Five utilities in Texas have announced plans develop 500 MW of solar farms. New Braunfels Utilities (NBU), Bryan Texas Utilities, Denton Municipal Electric, Garland Power and Light and the Kerrville Public Utility Board have teamed up to create the purchasing power necessary to fund their commitment to renewable generation.

For NBU, as well as most of the rest of the group of utilities, this is their first dip into large-scale solar generation. The exception is Denton Municipal Electric, which signed a 15-year contract with NextEra for the output of a 100 MW solar project earlier this year, as a part of the city’s goal to go 100% renewable. At the time of that purchase, Sierra Club estimated that Denton is procuring 60% of its electricity from renewable sources, so this will undoubtedly aid the cause.

AEP Looks To Fatten Ohio Renewable Resources

AEP Looks To Fatten Ohio Renewable Resources

American Electric Power (AEP) has filed an amended Long-Term Forecast Report with the Public Utilities Commission of Ohio (PUCO) that demonstrates the need for at least 900 MW of new renewable generation resources in Ohio.

According to the Natural Resources Defense Council (NRDC), this would more than double clean energy in a state that is dominated by coal and gas electricity production.

Texas electric grid did just fine without coal-fired power plants

Texas electric grid did just fine without coal-fired power plants

The Texas electricity market proved once again why it’s a leading innovator, and power customers around the world should pay attention.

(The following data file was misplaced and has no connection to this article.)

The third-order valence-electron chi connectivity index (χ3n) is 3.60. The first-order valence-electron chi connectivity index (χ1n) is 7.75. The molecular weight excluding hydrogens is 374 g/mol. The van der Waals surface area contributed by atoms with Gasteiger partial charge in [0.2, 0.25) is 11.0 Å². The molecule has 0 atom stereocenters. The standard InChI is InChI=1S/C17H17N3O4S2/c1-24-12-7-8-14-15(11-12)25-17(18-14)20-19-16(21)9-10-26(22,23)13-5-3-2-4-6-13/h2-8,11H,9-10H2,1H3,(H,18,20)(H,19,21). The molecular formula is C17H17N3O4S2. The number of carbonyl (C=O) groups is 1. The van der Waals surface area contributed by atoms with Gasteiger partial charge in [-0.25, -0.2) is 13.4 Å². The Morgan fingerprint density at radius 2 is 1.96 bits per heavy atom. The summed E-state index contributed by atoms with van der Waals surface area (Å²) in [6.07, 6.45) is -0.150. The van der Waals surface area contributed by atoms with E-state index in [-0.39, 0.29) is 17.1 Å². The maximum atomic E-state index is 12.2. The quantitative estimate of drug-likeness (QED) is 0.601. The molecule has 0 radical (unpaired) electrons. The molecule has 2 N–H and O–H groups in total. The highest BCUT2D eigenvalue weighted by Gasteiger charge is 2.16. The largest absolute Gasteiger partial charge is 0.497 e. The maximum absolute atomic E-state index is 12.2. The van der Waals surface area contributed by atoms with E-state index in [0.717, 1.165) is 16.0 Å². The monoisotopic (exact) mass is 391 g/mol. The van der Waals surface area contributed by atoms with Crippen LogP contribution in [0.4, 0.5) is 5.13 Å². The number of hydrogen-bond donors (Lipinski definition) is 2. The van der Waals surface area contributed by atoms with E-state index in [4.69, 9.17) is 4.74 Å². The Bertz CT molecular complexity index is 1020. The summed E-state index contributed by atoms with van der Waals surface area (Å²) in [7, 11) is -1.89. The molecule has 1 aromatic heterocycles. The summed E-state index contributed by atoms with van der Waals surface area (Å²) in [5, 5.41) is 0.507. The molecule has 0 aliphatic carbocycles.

Six months ago, critics predicted that Texans would suffer soaring electricity prices and rolling blackouts in what they predicted would be cruel summer. Generators had shut down expensive coal-fired power plants, raising questions about whether supply could meet demand.

Texas coal plant to shut down by 2020

Texas coal plant to shut down by 2020

A north Texas coal-fired power plant will shut down in 2020 after it couldn't make money in the Texas power market.

The nearly 700 megawatt Oklaunion plant near Vernon couldn't compete in the market run by the Electric Reliability Council of Texas or ERCOT said AEP Texas spokesman Greg Blair.

ICC Hosting Policy Session on FERC’s Decision on PJM Capacity Market Reform (RPM Opt-Out)

ICC Hosting Policy Session on FERC’s Decision on PJM Capacity Market Reform (RPM Opt-Out)

The Illinois Commerce Commission will hold today a Policy Session on the Federal Energy Regulatory Commission (FERC)’s Decision on PJM Capacity Market Reform

The purpose of the policy session is to learn about PJM capacity markets and to discuss the FERC decision, its implications, and potential responses to federal intrusion into areas of state jurisdiction. An agenda and speaker info is available here

Just Energy: US Appeals Court Affirms Use of the Outside Sales Exemption

Just Energy: US Appeals Court Affirms Use of the Outside Sales Exemption

Just Energy Group Inc. announced that in Kevin Flood, et al. v. Just Energy Marketing Group, et al. 2d Cir., No. 17-0546, the United States Court of Appeals for the Second Circuit yesterday affirmed the lower court’s decision holding that the plaintiffs fit the “outside salesman” exemption under the Fair Labor Standards Act (“FLSA”) and New York Labor Law (“NYLL”).

Accordingly, the plaintiffs were not entitled to the minimum wage and overtime claims brought under the FLSA and NYLL.